A typical, if far more coherent song from the sessions is Vomit Express below.   The voices are compatible!  Rhino Records compiled some, if not all of the tracks on the box set Holy Soul Jelly Roll in 1994.  The Sixties (and early Seventies) would not have been the same without Dylan and Ginsberg.



This is the great lost Dylan song!  It also contains the phrase "I won't fuck around" and considerable homosexual lyrics… which might explain the omission from Another Self Portrait.

Also shown here is one of the best scenes in the film I'm Not There in which David Cross as Allen Ginsberg appears! 



The Birth of Rock and Roll Jim Linderman


Big splash on my new book  The Birth of Rock and Roll with MUSIC and clips.  Enjoy the SHOW.  ORDERING INFORMATION HERE     ALSO AVAILABLE FROM AMAZON AND BARNES AND NOBLE

See also Book Review in the Los Angeles Times HERE



The Only Dylan Cover which Matters! Gomer Pyle sings Blowing in the Wind




Gomer Pyle, AKA Jim Nabors AKA "Green Sleeves" sings Blowing in the Wind with Hippies from the Gomer Pyle Show.

Times Square Smut the Book is available

IN 1959, Edward Mishkin was arrested and 72 of the books he had published (or sold) were confiscated for obscenity. Mishkin sold the books in several Times Square bookstores he owned. The Supreme Court of the United States Upheld his conviction and the books disappeared into evidence boxes and attics. 50 years later collector Jim Linderman decides to find them. Eugene Bilbrew, an African-American artist drew many of the covers. He would overdose on 42nd Street. Other artists who worked in the same scene at the same time are Eric Stanton, who shared a studio with Steve Ditko, creator of Spiderman and Joe Shuster of Superman Fame. Along with Mishkin, there were two other smut producers in New York. Leonard Burtman, fetish publisher and Irving Klaw, who photographed Bettie Page. 250 pages with HUNDREDS of illustration not seen in over 50 years, and then not really seen at all. Available in Instant PDF Download, Paperback and Hardcover.
ORDER TIMES SQUARE SMUT THE BOOK TODAY~   HERE!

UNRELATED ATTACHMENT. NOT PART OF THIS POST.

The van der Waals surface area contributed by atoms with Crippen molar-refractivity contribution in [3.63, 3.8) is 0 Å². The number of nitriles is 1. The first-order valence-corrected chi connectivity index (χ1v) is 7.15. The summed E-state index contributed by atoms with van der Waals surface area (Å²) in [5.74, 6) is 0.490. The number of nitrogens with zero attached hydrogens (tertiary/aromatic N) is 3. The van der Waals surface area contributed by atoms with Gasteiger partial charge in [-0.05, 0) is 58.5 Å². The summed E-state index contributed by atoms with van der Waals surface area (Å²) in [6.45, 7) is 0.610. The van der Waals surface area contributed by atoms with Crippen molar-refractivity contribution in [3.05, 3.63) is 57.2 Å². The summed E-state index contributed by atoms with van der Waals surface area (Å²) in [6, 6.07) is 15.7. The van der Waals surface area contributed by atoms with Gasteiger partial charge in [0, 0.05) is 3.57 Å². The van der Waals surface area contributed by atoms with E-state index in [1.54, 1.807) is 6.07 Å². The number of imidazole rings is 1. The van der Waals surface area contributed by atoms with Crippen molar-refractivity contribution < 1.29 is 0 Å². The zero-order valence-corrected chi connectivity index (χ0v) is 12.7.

The Ultimate Bob Dylan Collectible! Chocolate from MUSICARES 2015




The fine folks at Dust-to-Digital were up for a Grammy again this year, and that gave them the option to attend the Person of the Year show.  Who wouldn't?  They brought this little gift back for me, a fine treasure wrapped in gold.  THANKS.  Dust to Digital published  my first real book TAKE ME TO THE WATER  and they are publishing my THE BIRTH OF ROCK AND ROLL too.  Few people have friends like Lance and April at Dust to Digital...and I might modestly also let you know their back catalog and their future release schedule confirms they are the most adventurous, ambitious and artistic reissue label in the business.  

No, I am not eating it, but I am hoping all the suits in attendance did....

DUST TO DIGITAL IS HERE

THE BIRTH OF ROCK AND ROLL is available for pre-ordering NOW right HERE


While you are on the site, scroll down to the next post?   My favorite band THE ACCIDENTALS is/are having a group fund...it links below. 

The Accidentals on the Road



The talented Michigan group The Accidentals on the road.  You can help spread the joy by participating in their INDIEGOGO campaign  HERE

Bob Dylan The OTHER big public statement!

Before the tribute, this was about all ya got!   FADE IT OUT (Did you Fade it OUT?)

When the Band recorded for the Mob Roulette Records and Ronnie Hawkins by Jim Linderman

Show business can be a sleazy business, but in the late 1950s it was even worse.  With the release of the triumphant Basement Tapes Complete Bob Dylan's backing band (then still known as the Hawks from their five-year stint backing rocker Ronnie Hawkins) you can literally hear the boys becoming the greatest American rock band ever to come from Canada.  They discover harmony.  The discover roots.  The year they spend in Dylan's woodshed allows them to discover their voices.  In that camaraderie,  one finds the true beauty of the basement tapes.  Dylan wrote them, but never has there been a collaboration so perfectly distilled and memorable.

How fortunate was the Band to hook up with Bob Dylan?  No less fortunate than escaping the clutches of organized crime.  Specifically the Genovese family, one of the more brutal of the five New York families.  Long before the Band backed Dylan, they worked for the Cosa Nostra!  When they backed Dylan, they were still young sprouts, but they had already broken bread with the Mafia.

The rocking Arkansas hayseed Ronnie Hawkins and his 18 year old drummer Levon Helm went up to Canada in 1958 on the suggestion of Conway Twitty.  Sure enough, the Canadians were desperate for rock and roll, and Hawkins became an overnight success.  Hawkins is responsible for two great things.  One, he invented the moonwalk (see clip) and two, he was the first front man to recognize the staggering talents of young Canadians Robbie Robertson, Rick Danko, Garth Hudson, Richard Manuel and, of course, his little Arkansas brother Levon.  The story is well-known, but Ronnie is still not appreciated enough.  Neither is the Band, but if you know them, you know that already